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French expression of the day: Refiler le bébé

Why, in France, giving someone a baby is a vicious thing to do.

French expression of the day: Refiler le bébé
Photo: Annie Spratt/Unsplash/Nicolas Raymond

Why do I need to know refiler le bébé?

Because this kind of cynicism is typically French. 

What does it mean?

Refiler le bébé literally translates as ‘to give (someone) the baby’.

However, refiler is different from donner (to give) or offrir (to give) in that it implies that the item passed on is unwanted or dumped on someone.

Il m'a refile son vieux pull comme si c'était un cadeau – He passed on his old sweater as if it were a gift.

Of course, passing on a sweater is not the same as giving them a baby, which needs constant care and attention, poops all day and will keep you up most of the night.

Refiler le bébé means more than just passing over a task to someone else, it's getting rid of a problem by leaving another person with the responsibility – passing the buck, in other words.

If you feel like you have accepted a task too quickly, or if you changed your mind, you can try and refiler le bébé to someone who is more likely to succeed, or to someone you don't like.

Use it like this


Je n’avais pas envie de m’occuper des invitations, alors j’ai refilé le bébé au stagiaire – I didn’t want to take care of the invitations, so I dumped it on my intern.

On m’a confié l’organisation du festival mais je n’ai jamais fait ça, je vais tenter de refiler le bébé à Antoine – I’ve been given the task to organise the festival, but I’ve never done it before so I will try to pass the buck to Antoine.

Don't use it like this

Be careful, refiler le bébé is a pretty colloquial expression that should not be employed in formal situations. Use it with people you know.


Se renvoyer la balle – to pass the ball

Faire un cadeau empoisonné hand someone a poisoned chalice.

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For members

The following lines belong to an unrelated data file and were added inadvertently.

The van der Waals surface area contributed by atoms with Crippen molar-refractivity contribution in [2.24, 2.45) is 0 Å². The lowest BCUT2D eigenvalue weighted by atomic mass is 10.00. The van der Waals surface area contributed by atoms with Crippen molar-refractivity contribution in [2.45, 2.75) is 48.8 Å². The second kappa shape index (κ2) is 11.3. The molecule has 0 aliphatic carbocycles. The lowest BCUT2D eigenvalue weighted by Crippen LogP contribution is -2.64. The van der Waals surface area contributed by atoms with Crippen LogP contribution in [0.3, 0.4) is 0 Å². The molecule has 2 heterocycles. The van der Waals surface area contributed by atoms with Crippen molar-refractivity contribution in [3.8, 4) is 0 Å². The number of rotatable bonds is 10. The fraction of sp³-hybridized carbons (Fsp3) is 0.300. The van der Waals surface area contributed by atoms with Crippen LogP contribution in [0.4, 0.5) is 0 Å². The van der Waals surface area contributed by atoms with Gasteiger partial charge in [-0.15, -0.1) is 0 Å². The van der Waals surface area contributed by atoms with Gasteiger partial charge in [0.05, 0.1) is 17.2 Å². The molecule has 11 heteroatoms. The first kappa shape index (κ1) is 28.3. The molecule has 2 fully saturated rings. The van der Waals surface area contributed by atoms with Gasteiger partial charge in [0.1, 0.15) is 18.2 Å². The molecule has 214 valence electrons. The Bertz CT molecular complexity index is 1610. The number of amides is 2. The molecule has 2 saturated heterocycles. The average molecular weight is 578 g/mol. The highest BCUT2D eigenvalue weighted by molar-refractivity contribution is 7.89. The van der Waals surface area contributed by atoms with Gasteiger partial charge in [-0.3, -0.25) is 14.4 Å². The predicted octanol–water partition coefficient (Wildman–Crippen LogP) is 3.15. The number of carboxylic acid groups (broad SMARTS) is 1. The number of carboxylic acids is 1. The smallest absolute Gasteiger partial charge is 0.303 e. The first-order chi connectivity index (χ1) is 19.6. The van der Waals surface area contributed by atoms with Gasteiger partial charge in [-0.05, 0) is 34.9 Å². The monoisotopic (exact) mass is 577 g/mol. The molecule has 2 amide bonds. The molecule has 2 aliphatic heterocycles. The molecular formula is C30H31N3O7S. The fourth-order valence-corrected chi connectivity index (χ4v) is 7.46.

French Expression of the Day: Mettre le holà

This might look like a mix of Spanish and French, but it is definitely not Franish.

French Expression of the Day: Mettre le holà

Why do I need to know mettre le holà?

Because you might need to do this if your friends go from laughing with you to laughing at you. 

What does it mean?

Mettre le holà – pronounced meh-truh luh oh-la – literally means to put the ‘holà’ on something. You might be thinking this must be some clever mix of Spanish and French, but ‘holà’ actually has nothing to do with the Spanish greeting. 

This expression is a way to say that’s enough – or to ‘put the brakes on something.’

If a situation appears to be agitated, and you feel the need to intervene in order to help calm things down, then this might be the expression you would use. Another way of saying it in English might be to ‘put the kibosh on it.’

While the origins of ‘kibosh’ appear to be unknown, ‘holà’ goes back to the 14th century in France. Back then, people would shout “Ho! Qui va là?” (Oh, who goes there?) as an interjection to call someone out or challenge them. 

Over time this transformed into the simple holà, which you might hear on the streets, particularly if you engage in some risky jaywalking. 

A French synonym for this expression is ‘freiner’ – which literally means ‘to break’ or ‘put the brakes on,’ and can be used figuratively as well as literally. 

Use it like this

Tu aurais dû mettre le holà tout de suite. Cette conversation a duré bien trop longtemps, et il était si offensif. – You should have put a stop to that immediately. That conversation went on for too long, and he was so offensive. 

J’ai essayé de mettre le holà à la blague sur ma mère, mais ils étaient sans pitié. – I tried to put a stop to the joke about my mother, but they were merciless.